land on that throne, on the golden covering of which bis
father — worthy of a better fate than the bloody axe which
cut the tliread of so many lives in England, through so many
years — had laid hte hand.



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EDWARD THE FOURTH. 24-7



CHAPTER XXin.

ENGLAIO) UNDER EDWARD THE FOURTH.

KiKG Edward the Fourth was not quite twenty-one
years of age when he took that unquiet seat upon the throne
of England. The Lancaster party, the Red Roses, were then
assembHng in great numbers near York, and it was necessary
to give them battle instantly. But, the stout Earl of War-
wick leading for the young King, and the young King himself
closely following him, and the English people crowding rmmd
tiie Royal standard, the White and the Red Roses met, on a
wild March day when the snow was falling heavily, at Tow-
ton; and there silch a fhrious battle raged between them,
that the total loss amounted to fortj' thousand men — all
Englishmen, fighting, upon English grpund, against one an-
other. The 3'oung King gained the day, took down the heads
of his father and brother ft-om the walls of York, and put up
the heads of some of the most famous noblemen engaged in
the battle on tlie other side. Then, he went to London and
was crowned with great splendor.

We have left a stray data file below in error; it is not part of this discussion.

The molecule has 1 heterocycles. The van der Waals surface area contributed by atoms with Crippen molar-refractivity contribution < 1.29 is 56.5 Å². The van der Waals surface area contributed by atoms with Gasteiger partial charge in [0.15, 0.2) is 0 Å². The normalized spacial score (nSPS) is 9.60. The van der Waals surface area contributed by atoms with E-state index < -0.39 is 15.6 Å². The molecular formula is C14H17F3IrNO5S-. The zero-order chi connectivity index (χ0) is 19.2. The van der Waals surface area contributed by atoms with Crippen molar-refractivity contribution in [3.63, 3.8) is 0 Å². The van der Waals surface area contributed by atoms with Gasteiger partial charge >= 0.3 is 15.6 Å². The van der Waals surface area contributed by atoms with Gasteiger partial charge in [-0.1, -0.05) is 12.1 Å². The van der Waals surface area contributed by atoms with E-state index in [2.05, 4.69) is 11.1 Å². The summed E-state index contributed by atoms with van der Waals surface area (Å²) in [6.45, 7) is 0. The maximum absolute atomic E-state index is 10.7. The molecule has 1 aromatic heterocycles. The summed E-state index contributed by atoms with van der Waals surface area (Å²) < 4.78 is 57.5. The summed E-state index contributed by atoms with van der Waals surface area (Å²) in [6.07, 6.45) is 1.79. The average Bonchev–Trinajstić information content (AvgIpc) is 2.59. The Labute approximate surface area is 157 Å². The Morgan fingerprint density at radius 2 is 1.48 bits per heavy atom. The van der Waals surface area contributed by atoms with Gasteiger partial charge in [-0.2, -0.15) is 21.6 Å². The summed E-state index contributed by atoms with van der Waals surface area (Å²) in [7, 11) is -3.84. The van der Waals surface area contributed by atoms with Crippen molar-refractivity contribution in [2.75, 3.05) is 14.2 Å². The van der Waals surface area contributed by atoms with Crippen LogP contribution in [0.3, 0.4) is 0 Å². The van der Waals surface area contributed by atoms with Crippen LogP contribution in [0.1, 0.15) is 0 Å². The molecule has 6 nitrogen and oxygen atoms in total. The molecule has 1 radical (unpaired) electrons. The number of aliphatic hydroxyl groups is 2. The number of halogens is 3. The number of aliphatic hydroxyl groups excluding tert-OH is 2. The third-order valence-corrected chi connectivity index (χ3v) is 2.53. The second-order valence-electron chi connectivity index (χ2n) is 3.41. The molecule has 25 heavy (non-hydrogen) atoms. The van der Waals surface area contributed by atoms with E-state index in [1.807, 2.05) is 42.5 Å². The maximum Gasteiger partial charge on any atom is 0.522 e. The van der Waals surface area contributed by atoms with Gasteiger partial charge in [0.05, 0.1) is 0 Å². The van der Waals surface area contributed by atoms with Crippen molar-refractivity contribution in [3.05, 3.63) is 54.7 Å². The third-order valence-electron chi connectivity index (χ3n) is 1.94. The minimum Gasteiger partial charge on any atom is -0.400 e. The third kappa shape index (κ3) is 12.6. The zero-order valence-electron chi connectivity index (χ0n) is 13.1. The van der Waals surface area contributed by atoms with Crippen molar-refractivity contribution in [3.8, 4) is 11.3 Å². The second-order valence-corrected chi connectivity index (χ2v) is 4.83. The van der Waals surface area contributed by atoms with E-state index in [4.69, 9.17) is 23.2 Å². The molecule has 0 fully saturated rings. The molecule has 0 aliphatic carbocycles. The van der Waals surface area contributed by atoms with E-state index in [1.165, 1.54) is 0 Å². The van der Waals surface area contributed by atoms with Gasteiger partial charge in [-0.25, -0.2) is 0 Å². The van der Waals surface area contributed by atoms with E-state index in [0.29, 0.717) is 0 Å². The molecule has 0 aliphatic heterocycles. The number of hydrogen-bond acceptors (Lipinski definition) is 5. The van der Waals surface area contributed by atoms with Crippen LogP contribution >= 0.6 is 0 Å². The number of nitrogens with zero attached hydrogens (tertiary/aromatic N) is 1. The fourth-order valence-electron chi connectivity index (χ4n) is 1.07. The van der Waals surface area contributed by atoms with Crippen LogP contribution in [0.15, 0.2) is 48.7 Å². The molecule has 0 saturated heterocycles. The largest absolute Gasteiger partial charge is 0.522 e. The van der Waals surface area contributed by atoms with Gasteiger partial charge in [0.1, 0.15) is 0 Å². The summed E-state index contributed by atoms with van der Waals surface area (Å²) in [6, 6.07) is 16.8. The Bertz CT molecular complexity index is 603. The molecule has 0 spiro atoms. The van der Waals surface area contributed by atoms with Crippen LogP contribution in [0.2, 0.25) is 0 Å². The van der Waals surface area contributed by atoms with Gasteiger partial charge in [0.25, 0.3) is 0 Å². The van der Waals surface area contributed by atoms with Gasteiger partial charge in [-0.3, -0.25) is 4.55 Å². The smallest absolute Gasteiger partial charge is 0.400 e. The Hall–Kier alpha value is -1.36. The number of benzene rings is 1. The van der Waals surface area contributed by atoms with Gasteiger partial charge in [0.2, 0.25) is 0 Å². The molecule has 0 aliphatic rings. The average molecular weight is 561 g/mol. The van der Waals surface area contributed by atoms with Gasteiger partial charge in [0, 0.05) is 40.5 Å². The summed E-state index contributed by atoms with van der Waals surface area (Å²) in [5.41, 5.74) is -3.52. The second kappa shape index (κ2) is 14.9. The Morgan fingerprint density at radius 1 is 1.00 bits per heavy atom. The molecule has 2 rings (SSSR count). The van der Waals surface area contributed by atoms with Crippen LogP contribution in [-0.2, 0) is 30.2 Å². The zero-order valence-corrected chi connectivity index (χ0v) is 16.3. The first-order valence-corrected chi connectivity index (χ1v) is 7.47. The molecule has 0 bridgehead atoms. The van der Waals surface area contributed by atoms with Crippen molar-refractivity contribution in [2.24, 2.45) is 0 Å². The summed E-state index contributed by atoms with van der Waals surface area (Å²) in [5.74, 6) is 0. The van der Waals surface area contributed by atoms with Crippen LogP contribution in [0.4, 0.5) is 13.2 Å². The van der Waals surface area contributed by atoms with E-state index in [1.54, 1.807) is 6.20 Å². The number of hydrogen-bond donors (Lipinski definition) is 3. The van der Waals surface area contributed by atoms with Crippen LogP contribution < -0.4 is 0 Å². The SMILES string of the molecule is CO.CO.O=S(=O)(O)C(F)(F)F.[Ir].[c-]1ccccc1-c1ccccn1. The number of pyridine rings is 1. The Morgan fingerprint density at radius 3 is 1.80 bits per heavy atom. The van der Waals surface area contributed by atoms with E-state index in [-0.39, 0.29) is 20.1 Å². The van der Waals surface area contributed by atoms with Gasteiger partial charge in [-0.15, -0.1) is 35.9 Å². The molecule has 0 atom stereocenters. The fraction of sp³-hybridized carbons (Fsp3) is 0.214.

A new Parliament met. No fewer than one hundred and
fifty of the principal noblemen and gentlemen on the Lancas-
ter side were declared traitore, and the King — who had very
little humanity, though he was handsome in person and
agreeable in manners — resolved to do all he could to pluck
op tlie Red Rose root and branch.

Qaeen Margaret, however, was still active for her young
son. She obtained help from Scotland and from Normandy,
and took several important English castles. But, Warwick
soon retoc^ them ; the Queen lost all her ti'easure on boai-d



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248 A CHILD'S HISTORY OF ENGLAND.

sbip in a great stoitn ; and both she and her 8on suffered
great misfortunes. Once, in the winter weather, as they
were riding through a foi-est, they were attacked and {Sun-
dered by a party of robbers ; and, when they had esca|>ed
from these men and were passing alone and on foot through
a thick dark part of Uie .wood, they came, ail at once, upon
another robber. So the Queen, witli a stout lieait, took the
Httle Prince by Uie hand, and going stmight up to that
robber, said to him, *' My friend, this is the young son of
}xmr lawful King ! 1 confide him to your care." The rob-
ber was surprised, but took the boy in his arms, and IkiUi-
AiUy restoi'ed him and his mother to their friends. lu t^
end, the Queen's soldiers being beatea and dispersed, she
went abroad again, and kept quiet for the present.